While saying the word ‘Smarketing’ out loud is something we believe should be made illegal, we’re prepared to embarrass ourselves and shout it from the rooftops if it helps businesses understand the importance of unifying their sales and marketing efforts.
There’s tons of research out there which serves to illustrate how business growth is dependent on alignment of the two departments, but the seminal study is from way back in 2011 – a report from the Aberdeen Group.
The key finding was this: highly aligned organisations achieved an average of 32% year-over-year revenue growth – while their less aligned competitors saw a 7% decrease.
Why am I quoting this old research at you?
Well, because there hasn’t been another study into the growth impact of departmental alignment since – not one as comprehensive and conclusive, anyway. But that’s not to say there isn’t plenty of other good research which drew a similar conclusion – check out some of the best stats here.
Why does alignment make such a difference?
The two departments – whether in-house or outsourced – are reliant on each other to be successful:
Sales need marketing to attract new leads, educate them and generally warm them up, so when it comes to the crunch, they’re receptive to being sold to.
Marketing, meanwhile, need sales to close those deals to create a return on the investment in their efforts.
So, The Million Pound question: how do you get sales and marketing on the same page?
One of the key issues getting in the way of alignment is that both departments are seen to have different goals and they’re often set as such: not in-line at all.
So, any Smarketing (sorry) alignment strategy should be built around shared goals. And if marketing is outsourced, there’s even more reason to nail this alignment strategy.
With that in mind, here’s our guide to unifying your sales and marketing teams.
1. Track customers through the funnel
You can’t argue with data. Well, you can... but you won’t win. As such, data is crucial for achieving harmony between sales and marketing.
By analysing key marketing and sales metrics, you can see where leads are coming from, at which point they’re passed to the sales team and what the subsequent close rate looks like.
In order to track customers through the funnel, the systems that marketing and sales are using must be integrated. Only with a complete picture can you begin to draw conclusions on what’s working and where there might be gaps.
Without visibility across platforms for both teams, sales are likely to blame a poor close rate on the quality of leads marketing are passing on, while marketing can equally blame sales for not being closers.
With the right software, however, proof can very much be found in the pudding. And with proof comes the opportunity for both departments to work together to improve the situation rather than just point fingers.
Smartly, many of today’s marketing software platforms seamlessly and automatically integrate with the popular customer relationship manager systems used by sales teams.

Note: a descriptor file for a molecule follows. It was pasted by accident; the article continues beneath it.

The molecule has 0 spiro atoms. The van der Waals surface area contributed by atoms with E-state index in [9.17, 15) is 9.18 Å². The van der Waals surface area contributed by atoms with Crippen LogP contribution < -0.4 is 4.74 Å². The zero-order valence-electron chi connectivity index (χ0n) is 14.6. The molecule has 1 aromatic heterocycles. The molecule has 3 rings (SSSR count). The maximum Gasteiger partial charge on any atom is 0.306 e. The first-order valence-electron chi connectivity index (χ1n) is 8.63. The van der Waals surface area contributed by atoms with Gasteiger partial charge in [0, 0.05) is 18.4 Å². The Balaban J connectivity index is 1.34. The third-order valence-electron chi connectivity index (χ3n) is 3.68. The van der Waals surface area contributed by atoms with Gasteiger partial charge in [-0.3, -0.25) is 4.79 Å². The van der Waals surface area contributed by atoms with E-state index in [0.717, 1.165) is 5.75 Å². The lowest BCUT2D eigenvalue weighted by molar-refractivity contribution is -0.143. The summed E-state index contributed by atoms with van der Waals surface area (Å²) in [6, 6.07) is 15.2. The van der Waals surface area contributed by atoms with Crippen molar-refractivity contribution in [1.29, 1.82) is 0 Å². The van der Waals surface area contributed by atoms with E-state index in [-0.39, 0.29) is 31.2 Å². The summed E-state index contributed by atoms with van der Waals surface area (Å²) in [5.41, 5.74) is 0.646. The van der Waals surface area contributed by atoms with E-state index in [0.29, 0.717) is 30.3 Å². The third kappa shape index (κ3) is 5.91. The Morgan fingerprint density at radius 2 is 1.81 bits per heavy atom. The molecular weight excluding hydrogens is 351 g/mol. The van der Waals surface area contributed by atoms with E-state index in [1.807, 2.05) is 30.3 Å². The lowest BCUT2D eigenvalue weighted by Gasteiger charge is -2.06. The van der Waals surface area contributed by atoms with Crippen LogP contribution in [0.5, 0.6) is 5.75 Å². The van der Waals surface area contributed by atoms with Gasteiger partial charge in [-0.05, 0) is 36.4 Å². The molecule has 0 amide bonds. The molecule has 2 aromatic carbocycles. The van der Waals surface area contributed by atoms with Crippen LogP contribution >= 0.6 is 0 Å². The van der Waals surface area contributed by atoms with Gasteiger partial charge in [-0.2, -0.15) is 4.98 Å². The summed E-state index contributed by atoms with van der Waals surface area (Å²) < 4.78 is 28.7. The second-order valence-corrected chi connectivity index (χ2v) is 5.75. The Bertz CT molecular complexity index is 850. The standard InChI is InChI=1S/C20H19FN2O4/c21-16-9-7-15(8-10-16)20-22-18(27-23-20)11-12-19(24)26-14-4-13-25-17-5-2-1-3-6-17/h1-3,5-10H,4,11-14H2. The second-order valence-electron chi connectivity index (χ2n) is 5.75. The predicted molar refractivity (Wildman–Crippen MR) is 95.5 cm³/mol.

2. Define ‘lead’
Often we find that sales and marketing teams have a different idea of what a lead looks like.
It doesn’t take a genius to work out that if marketing are trying to bring in apples and sales want bananas, then the whole thing is likely to go pear shaped very fast.
When defining your shared goals, make sure you also define EXACTLY what a good lead looks like; this will only help marketing to create more targeted campaigns and content which, in turn, will drive the kind of leads sales want.
3. Define what success looks like
How many qualified leads need to be delivered to the sales team every month for it to be considered a good month? How quickly should sales be following up on those leads?
By defining what success looks like for both teams, there can be no disputes about the other not delivering what they promised. It’s even been suggested by some that you should formalise the commitment with a service level agreement (SLA).
While you might deem an SLA a bit too formal for your business, it’s important to have success defined by both departments so that everyone from your BDMs to your marketing execs know what they’re agreeing to and can be held accountable.
This is even more important if you outsource your marketing to an agency; that agency need to work closely with your sales team to define success from day one.
4. Monitor progress
It’s all well and good sitting down and thrashing out a success plan and KPIs with your sales and marketing directors, but it’s very easy to lose track of whether or not you’re performing against them and, more importantly, why.
Use data to monitor the progress towards your agreed goals and discuss that in a quick meeting every month.
Do the goals need to be readjusted? Should a heavier focus be put on certain tactics than others? Are some campaigns not working whatsoever?
In the business world, you’d be naive to think that the goalposts aren’t constantly moving. If you fail to keep an eye on them, chances are you’ll miss entirely.
5. Celebrate success together
In most companies, the sales department can be heard cheering and shouting when a long-awaited deal comes off.
But if the lead has been passed on from the marketing team’s efforts, you should all be celebrating together.
No more separate sales and marketing team drinks. Growth is to be celebrated together. Simple as that. In fact, this might be the most important part of any alignment strategy. “Bottoms up – here’s to the marketing team!”
Without that, department isolation will soon become a thing once again, so make sure to share those wins as a team.
Thanks for reading. The stats don’t lie – alignment between sales and marketing is crucial to growth. We discuss this further in our guide: How to Generate Leads that Close. Click below to get started.